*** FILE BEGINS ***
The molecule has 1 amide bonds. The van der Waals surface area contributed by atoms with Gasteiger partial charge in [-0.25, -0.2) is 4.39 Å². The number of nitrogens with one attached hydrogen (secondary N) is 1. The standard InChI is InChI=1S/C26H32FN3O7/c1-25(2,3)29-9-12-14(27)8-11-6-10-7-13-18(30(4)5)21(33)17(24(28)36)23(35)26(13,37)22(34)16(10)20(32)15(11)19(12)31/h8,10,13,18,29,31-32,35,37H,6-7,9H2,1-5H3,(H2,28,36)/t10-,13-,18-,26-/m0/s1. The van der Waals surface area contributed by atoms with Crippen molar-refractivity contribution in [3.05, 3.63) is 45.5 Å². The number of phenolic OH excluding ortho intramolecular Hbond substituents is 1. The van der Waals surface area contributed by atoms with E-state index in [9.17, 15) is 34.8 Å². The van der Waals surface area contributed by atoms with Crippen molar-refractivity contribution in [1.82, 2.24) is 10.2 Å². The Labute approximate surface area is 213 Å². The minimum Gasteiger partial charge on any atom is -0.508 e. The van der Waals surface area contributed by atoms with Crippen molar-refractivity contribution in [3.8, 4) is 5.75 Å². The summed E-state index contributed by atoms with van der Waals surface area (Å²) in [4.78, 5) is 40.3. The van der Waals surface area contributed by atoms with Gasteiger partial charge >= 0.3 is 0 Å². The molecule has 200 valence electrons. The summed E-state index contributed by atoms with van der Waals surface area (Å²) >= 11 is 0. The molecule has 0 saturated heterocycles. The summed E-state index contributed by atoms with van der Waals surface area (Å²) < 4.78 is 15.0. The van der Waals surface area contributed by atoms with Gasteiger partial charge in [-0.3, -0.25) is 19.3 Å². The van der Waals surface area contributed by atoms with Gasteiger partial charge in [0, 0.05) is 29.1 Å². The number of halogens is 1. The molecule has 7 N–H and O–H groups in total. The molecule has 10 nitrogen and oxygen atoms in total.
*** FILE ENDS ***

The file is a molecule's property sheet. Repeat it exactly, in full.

The molecule has 1 amide bonds. The van der Waals surface area contributed by atoms with Gasteiger partial charge in [-0.25, -0.2) is 4.39 Å². The number of nitrogens with one attached hydrogen (secondary N) is 1. The standard InChI is InChI=1S/C26H32FN3O7/c1-25(2,3)29-9-12-14(27)8-11-6-10-7-13-18(30(4)5)21(33)17(24(28)36)23(35)26(13,37)22(34)16(10)20(32)15(11)19(12)31/h8,10,13,18,29,31-32,35,37H,6-7,9H2,1-5H3,(H2,28,36)/t10-,13-,18-,26-/m0/s1. The van der Waals surface area contributed by atoms with Crippen molar-refractivity contribution in [3.05, 3.63) is 45.5 Å². The number of phenolic OH excluding ortho intramolecular Hbond substituents is 1. The van der Waals surface area contributed by atoms with E-state index in [9.17, 15) is 34.8 Å². The van der Waals surface area contributed by atoms with Crippen molar-refractivity contribution in [1.82, 2.24) is 10.2 Å². The Labute approximate surface area is 213 Å². The minimum Gasteiger partial charge on any atom is -0.508 e. The van der Waals surface area contributed by atoms with Crippen molar-refractivity contribution in [3.8, 4) is 5.75 Å². The summed E-state index contributed by atoms with van der Waals surface area (Å²) in [4.78, 5) is 40.3. The van der Waals surface area contributed by atoms with Gasteiger partial charge >= 0.3 is 0 Å². The molecule has 200 valence electrons. The summed E-state index contributed by atoms with van der Waals surface area (Å²) >= 11 is 0. The molecule has 0 saturated heterocycles. The summed E-state index contributed by atoms with van der Waals surface area (Å²) < 4.78 is 15.0. The van der Waals surface area contributed by atoms with Gasteiger partial charge in [-0.3, -0.25) is 19.3 Å². The van der Waals surface area contributed by atoms with Gasteiger partial charge in [0, 0.05) is 29.1 Å². The number of halogens is 1. The molecule has 7 N–H and O–H groups in total. The molecule has 10 nitrogen and oxygen atoms in total.